A Question of Science

Discussion in 'Every Day Debating' started by S.J. Faerlind, Jan 28, 2016.

  1. S.J. Faerlind

    S.J. Faerlind Flashlight Shadowhunter

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    Ahhhh...dealing with grey areas......
    I'm not sure about where you live, but here, at least, the answer to your question is largely irrelevant. I'll illustrate why with an example. Did you know that in Ontario, Canada, if you are an alcoholic who drinks to excess and by doing so, you endanger your own safety and that of other people, there's nothing anybody can do to stop you from drinking? Unless you want to help yourself, you're free to continue drinking as much as you want to. It's irrelevant to the healthcare system that such a person is a drain on its resources because they're sick and/or hospitalized all the time. It's irrelevant that the damage alcoholics inflict on those who know and love them is considerable, or that public safety is at risk if such a person gets behind the wheel of a car while drunk or if they become violent. To my way of thinking, such an affliction is profoundly dysfunctional and it's ironic to me that a person who tries to commit suicide from any other type of mental illness can have their freedoms taken away to protect, and hopefully rehabilitate them, while an alcoholic can commit suicide slowly over decades and they're totally free to do it.

    By comparison, your example of someone refusing vaccination seems like a much lesser danger to society. Just because someone refuses vaccination doesn't guarantee they'll contract a disease or even that they'll die from it if they do. Though they might allow disease to retain a foothold in the population by choosing not to vaccinate themselves, everyone else is still free to choose vaccination and protect themselves anyway.

    There are different degrees of functionality, and frankly, we all have dysfunctional habits, so where do we draw the hard line and pick these "fights" you asked about in your post? Do we pick them with smokers? People who play extreme sports? People who eat a whole bag of potato chips daily? People who never exercise? People who refuse to eat broccoli 'cause they just don't like it? (lol)

    The grey areas are always a slippery slope and no matter how society regards them, its task is to develop a policy that balances public safety and welfare with freedom for individual choice. At some point, society has to decide where along the spectrum of danger a dysfunctional reality or belief becomes a significant risk that individual freedom becomes a secondary consideration. I actually did consider this point in my original post on the idea of regarding beliefs as functional / dysfunctional vs "right" / "wrong", but hopefully I've made it a little clearer this time around. :)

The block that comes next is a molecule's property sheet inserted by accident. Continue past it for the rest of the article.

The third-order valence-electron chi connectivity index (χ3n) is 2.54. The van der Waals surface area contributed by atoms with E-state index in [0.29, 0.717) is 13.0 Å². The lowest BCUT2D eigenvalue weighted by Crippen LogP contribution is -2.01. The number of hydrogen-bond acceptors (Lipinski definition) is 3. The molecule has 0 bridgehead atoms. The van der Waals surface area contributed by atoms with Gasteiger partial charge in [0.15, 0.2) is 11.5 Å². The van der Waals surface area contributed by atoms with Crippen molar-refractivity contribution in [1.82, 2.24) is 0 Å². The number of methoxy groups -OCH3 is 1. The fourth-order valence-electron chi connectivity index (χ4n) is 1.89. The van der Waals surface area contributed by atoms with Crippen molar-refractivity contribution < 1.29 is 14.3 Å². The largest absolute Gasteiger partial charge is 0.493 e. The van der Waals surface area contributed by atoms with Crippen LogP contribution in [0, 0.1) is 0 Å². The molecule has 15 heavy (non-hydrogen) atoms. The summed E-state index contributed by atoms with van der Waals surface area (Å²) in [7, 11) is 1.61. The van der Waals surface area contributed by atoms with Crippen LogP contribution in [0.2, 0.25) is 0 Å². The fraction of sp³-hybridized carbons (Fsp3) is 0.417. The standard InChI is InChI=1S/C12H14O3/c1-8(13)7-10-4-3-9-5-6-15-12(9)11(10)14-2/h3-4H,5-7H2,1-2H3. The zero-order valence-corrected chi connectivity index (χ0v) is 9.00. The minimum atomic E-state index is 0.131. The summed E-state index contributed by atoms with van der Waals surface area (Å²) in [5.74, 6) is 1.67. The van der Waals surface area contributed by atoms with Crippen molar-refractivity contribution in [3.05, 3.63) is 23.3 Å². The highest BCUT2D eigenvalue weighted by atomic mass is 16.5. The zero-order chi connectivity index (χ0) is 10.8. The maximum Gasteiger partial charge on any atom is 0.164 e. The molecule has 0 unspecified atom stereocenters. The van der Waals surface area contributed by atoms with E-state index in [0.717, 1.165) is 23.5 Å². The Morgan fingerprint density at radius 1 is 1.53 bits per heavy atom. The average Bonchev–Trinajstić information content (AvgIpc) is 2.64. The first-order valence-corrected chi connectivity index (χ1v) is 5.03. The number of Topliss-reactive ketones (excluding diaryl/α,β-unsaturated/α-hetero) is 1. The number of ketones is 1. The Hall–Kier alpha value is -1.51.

2. DITF-Ninja

    DITF-Ninja Chaotic Neutral

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    Thank you for the post. I hope I wasn't being too argumentative. I just like to see other people's inputs on such grey areas as a means to broaden my own view point to better understand aspects that my own reality or upbringing left me blind to.
     
  3. S.J. Faerlind

    S.J. Faerlind Flashlight Shadowhunter

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    Oh no worries! I never thought you were being argumentative at all. Your posts are well thought out and respectful, even with a difference of opinion or when questioning another's viewpoint. How could I possibly have an issue with that? :)
     
  4. Turambar

    Turambar Harebrained Staff Member

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    I believe that's how it is in most parts of the world, not just Ontario.

    There is a difference between committing suicide and alcoholism. The goal of one is to actively seek to end a life. The other is, usually, that of habit, self-medication or both. Usually both. It's like the difference between a gun and a baseball bat. I mean, both are formidable weapons - perfectly able to kill a man. But one is created and designed to hit a baseball as hard as you can. The other one is, intrinsically, designed to kill. Suicide is designed to kill yourself. Alcoholism, whilst possibly having the same effect over time, isn't.

    Now, the fact that suicide is taken as serious as it is, is, in my perspective, a religious thing. I mean, when all comes down to it, and everything is taken from you, there is only one thing left within your grasp and control. And that is you, your own life, your own consciousness. Cogito ergo sum type of deal. The one owns itself. And, under everything we, as a society, understand as ownership, that one is the only party who can seek to undo that. One can read this as a statement against capital punishment, but I also feel that it applies to suicide.

    Now. Religion, as I have encountered it, understands this differently. The self, life, or the soul as it is usually called is typically a God-given value. Taking, or undoing it, is an act against God. You will see that that the way society deals with suicide is somewhat reflected by its religiousness.